Beijing time on January 3, the morning of January 3, according tomedia reports, Box CHIEF Executive Aaron Levi said in an interview with CNBC on Thursday that most people are willing to give up online privacy in exchange for services from companies such as Google. Levy’s comments to CNBC’s “Closing Bell” were in response to California’s comprehensive data privacy law, which went into effect Wednesday. Under the legislation, companies can be required to disclose the personal data they collect and how they use it.
Users can also ask companies to delete their data and prevent it from being sold to third-party entities.
In theory, Mr. Levy argues, the California Consumer Privacy Act would indeed have a “huge impact” on the business models of Internet companies that rely on user data to sell ads, especially if similar laws are enacted nationwide.
In practice, however, he said, such laws may not have a significant impact on businesses, in addition to compliance costs.
“I do think it will be the ultimate test for consumers to make a real decision about whether the value we get from these services is worth giving up on some of the privacy data of individuals that we give up,” said Levy, whose company provides cloud-based collaboration and file-sharing software. “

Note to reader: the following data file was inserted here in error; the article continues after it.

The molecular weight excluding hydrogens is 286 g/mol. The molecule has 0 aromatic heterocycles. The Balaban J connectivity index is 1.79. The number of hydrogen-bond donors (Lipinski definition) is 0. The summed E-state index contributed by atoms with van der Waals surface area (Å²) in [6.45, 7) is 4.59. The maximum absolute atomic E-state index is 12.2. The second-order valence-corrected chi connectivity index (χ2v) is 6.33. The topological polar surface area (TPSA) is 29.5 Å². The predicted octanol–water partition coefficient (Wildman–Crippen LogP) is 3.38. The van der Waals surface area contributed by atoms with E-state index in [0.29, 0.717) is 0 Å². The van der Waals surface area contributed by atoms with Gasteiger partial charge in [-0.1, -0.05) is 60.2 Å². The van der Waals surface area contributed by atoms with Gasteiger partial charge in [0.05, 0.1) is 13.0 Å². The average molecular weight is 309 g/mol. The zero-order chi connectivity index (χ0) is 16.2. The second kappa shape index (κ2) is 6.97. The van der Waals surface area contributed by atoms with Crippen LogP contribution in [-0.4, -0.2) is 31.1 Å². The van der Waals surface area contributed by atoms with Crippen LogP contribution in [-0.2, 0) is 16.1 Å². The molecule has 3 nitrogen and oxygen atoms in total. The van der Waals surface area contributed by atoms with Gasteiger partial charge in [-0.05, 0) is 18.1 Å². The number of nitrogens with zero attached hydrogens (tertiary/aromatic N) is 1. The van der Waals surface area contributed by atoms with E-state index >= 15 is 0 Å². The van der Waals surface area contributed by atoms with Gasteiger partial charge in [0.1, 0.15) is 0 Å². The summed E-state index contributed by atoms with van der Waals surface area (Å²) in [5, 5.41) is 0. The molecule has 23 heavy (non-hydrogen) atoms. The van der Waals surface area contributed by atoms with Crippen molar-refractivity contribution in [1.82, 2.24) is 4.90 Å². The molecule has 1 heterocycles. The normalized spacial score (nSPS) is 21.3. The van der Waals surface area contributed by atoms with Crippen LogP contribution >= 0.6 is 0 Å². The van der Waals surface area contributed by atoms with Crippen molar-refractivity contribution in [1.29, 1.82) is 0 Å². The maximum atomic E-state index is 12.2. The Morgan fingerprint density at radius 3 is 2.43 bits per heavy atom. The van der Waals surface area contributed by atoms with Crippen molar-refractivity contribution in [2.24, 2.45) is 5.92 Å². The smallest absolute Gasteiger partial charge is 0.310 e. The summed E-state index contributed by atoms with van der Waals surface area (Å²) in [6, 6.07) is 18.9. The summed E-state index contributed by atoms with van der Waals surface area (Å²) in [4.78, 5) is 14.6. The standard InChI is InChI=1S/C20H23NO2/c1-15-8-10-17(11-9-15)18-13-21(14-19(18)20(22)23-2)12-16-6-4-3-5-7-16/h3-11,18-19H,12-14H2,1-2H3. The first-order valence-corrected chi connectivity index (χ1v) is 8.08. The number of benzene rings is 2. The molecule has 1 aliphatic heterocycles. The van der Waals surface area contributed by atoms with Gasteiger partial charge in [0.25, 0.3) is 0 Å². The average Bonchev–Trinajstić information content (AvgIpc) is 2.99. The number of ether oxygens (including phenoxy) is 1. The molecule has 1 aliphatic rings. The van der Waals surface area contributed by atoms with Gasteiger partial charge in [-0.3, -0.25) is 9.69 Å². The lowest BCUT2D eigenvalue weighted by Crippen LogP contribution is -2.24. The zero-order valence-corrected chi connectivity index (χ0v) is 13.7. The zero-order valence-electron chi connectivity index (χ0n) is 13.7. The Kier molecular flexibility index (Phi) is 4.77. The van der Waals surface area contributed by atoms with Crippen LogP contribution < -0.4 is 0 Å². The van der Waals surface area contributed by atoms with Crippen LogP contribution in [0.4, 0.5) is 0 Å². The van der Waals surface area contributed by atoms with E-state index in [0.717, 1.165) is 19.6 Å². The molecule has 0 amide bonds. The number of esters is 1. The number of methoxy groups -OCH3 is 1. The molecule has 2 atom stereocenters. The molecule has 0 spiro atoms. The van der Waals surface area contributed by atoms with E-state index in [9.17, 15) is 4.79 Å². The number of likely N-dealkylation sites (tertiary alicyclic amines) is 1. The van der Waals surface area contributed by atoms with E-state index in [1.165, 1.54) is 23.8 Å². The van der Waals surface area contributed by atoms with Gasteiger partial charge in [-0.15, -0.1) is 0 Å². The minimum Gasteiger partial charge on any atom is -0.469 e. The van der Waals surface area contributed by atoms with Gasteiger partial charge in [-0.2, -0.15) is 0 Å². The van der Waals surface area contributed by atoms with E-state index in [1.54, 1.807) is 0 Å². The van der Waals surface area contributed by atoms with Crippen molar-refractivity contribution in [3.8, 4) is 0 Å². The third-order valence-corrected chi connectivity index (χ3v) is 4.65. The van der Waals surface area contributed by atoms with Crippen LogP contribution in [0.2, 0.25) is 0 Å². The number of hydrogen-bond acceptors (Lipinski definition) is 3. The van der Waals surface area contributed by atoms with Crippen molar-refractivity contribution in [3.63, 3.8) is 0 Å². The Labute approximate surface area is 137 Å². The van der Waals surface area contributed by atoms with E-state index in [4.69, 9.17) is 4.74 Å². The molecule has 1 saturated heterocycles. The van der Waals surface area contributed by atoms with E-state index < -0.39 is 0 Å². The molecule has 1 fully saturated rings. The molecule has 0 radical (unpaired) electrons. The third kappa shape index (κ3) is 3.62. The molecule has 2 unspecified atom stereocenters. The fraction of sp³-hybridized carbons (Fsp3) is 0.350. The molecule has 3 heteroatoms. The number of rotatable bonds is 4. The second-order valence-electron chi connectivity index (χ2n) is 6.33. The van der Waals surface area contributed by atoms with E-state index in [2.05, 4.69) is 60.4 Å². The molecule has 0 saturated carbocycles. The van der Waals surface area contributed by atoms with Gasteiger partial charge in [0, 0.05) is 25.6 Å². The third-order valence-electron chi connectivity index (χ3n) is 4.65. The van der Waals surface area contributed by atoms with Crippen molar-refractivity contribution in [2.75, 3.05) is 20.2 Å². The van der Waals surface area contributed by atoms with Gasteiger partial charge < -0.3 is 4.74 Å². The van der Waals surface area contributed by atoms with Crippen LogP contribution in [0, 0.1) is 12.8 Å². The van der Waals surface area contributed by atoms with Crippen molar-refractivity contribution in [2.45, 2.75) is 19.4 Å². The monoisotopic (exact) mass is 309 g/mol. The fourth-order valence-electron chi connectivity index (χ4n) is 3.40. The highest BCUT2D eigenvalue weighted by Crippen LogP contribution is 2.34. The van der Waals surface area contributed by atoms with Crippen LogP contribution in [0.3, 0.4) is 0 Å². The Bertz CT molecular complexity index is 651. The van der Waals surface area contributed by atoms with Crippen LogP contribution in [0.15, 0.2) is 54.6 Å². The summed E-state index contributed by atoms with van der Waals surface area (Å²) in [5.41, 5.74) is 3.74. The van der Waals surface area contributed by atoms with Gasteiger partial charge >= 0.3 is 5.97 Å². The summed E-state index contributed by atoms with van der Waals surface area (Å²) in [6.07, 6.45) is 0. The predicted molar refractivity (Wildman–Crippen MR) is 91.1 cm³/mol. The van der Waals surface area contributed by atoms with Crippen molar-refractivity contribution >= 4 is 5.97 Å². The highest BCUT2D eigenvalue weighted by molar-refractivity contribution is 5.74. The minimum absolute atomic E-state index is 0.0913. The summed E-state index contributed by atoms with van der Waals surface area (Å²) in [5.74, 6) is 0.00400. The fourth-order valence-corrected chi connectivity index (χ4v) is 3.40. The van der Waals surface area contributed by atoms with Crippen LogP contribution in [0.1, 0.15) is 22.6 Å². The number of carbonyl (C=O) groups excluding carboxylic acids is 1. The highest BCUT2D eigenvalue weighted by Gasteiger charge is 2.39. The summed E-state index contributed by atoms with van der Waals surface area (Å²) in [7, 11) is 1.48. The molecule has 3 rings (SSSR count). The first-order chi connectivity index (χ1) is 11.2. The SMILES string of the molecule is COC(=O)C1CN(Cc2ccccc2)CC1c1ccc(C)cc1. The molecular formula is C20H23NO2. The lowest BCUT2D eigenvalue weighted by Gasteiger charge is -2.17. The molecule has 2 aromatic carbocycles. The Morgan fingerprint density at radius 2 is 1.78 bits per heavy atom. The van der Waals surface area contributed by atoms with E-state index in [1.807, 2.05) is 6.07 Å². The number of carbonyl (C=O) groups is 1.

“And… In general, I think most consumers do this kind of transaction, because the experiences people get from and the app apps they use really bring a lot of value to life. “
In fact, mr Levy says, a national privacy law could be a boon to the reputation of technology companies. In recent years, technology companies have come under intense scrutiny over how they protect their data and how they monetize it.
“I think increasing this layer of control, this layer of transparency, this layer of visibility, will be an extremely important step in rebuilding consumer trust and ultimately allowing consumers to choose their own personal data processing methods,” he said. “
Gavin Newsom, California’s Democratic governor, signed the state’s data privacy law in October.
A study by the state attorney general’s office found that the law could cost companies a total of $55 billion in initial compliance costs.
The law, which draws on some elements of the EU’s data privacy rules, will come into effect on July 1.